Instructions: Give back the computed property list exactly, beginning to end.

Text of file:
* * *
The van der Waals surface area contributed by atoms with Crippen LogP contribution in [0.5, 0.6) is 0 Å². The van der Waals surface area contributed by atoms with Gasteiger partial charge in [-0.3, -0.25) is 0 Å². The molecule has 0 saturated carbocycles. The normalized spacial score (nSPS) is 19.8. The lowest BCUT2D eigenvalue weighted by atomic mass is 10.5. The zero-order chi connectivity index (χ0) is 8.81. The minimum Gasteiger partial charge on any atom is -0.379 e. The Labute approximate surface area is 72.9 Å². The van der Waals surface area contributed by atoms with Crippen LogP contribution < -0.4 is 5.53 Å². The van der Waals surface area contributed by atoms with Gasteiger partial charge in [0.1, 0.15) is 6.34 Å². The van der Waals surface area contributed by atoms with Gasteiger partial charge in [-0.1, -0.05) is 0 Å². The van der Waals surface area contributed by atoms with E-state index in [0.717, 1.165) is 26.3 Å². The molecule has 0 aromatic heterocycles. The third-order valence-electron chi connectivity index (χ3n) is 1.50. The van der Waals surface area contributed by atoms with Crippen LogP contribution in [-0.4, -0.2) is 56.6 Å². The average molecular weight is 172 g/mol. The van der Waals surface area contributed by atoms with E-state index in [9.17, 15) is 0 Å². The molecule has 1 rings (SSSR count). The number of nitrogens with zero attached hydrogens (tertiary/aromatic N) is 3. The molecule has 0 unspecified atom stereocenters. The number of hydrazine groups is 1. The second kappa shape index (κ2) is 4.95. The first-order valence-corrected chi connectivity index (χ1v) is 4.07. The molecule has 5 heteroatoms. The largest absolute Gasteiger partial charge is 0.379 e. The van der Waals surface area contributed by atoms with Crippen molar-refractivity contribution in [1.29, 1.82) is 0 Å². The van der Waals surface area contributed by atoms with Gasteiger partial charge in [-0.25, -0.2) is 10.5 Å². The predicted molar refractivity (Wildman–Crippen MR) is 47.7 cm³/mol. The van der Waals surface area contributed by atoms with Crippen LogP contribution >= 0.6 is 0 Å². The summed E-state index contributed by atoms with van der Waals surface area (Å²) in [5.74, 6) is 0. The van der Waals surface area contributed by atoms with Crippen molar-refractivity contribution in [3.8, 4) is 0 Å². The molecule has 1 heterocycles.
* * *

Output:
The van der Waals surface area contributed by atoms with Crippen LogP contribution in [0.5, 0.6) is 0 Å². The van der Waals surface area contributed by atoms with Gasteiger partial charge in [-0.3, -0.25) is 0 Å². The molecule has 0 saturated carbocycles. The normalized spacial score (nSPS) is 19.8. The lowest BCUT2D eigenvalue weighted by atomic mass is 10.5. The zero-order chi connectivity index (χ0) is 8.81. The minimum Gasteiger partial charge on any atom is -0.379 e. The Labute approximate surface area is 72.9 Å². The van der Waals surface area contributed by atoms with Crippen LogP contribution < -0.4 is 5.53 Å². The van der Waals surface area contributed by atoms with Gasteiger partial charge in [0.1, 0.15) is 6.34 Å². The van der Waals surface area contributed by atoms with Gasteiger partial charge in [-0.1, -0.05) is 0 Å². The van der Waals surface area contributed by atoms with E-state index in [0.717, 1.165) is 26.3 Å². The molecule has 0 aromatic heterocycles. The third-order valence-electron chi connectivity index (χ3n) is 1.50. The van der Waals surface area contributed by atoms with Crippen LogP contribution in [-0.4, -0.2) is 56.6 Å². The average molecular weight is 172 g/mol. The van der Waals surface area contributed by atoms with E-state index in [9.17, 15) is 0 Å². The molecule has 1 rings (SSSR count). The number of nitrogens with zero attached hydrogens (tertiary/aromatic N) is 3. The molecule has 0 unspecified atom stereocenters. The number of hydrazine groups is 1. The second kappa shape index (κ2) is 4.95. The first-order valence-corrected chi connectivity index (χ1v) is 4.07. The molecule has 5 heteroatoms. The largest absolute Gasteiger partial charge is 0.379 e. The van der Waals surface area contributed by atoms with Crippen molar-refractivity contribution in [1.29, 1.82) is 0 Å². The van der Waals surface area contributed by atoms with Gasteiger partial charge in [-0.25, -0.2) is 10.5 Å². The predicted molar refractivity (Wildman–Crippen MR) is 47.7 cm³/mol. The van der Waals surface area contributed by atoms with Crippen LogP contribution >= 0.6 is 0 Å². The summed E-state index contributed by atoms with van der Waals surface area (Å²) in [5.74, 6) is 0. The van der Waals surface area contributed by atoms with Crippen molar-refractivity contribution in [3.8, 4) is 0 Å². The molecule has 1 heterocycles.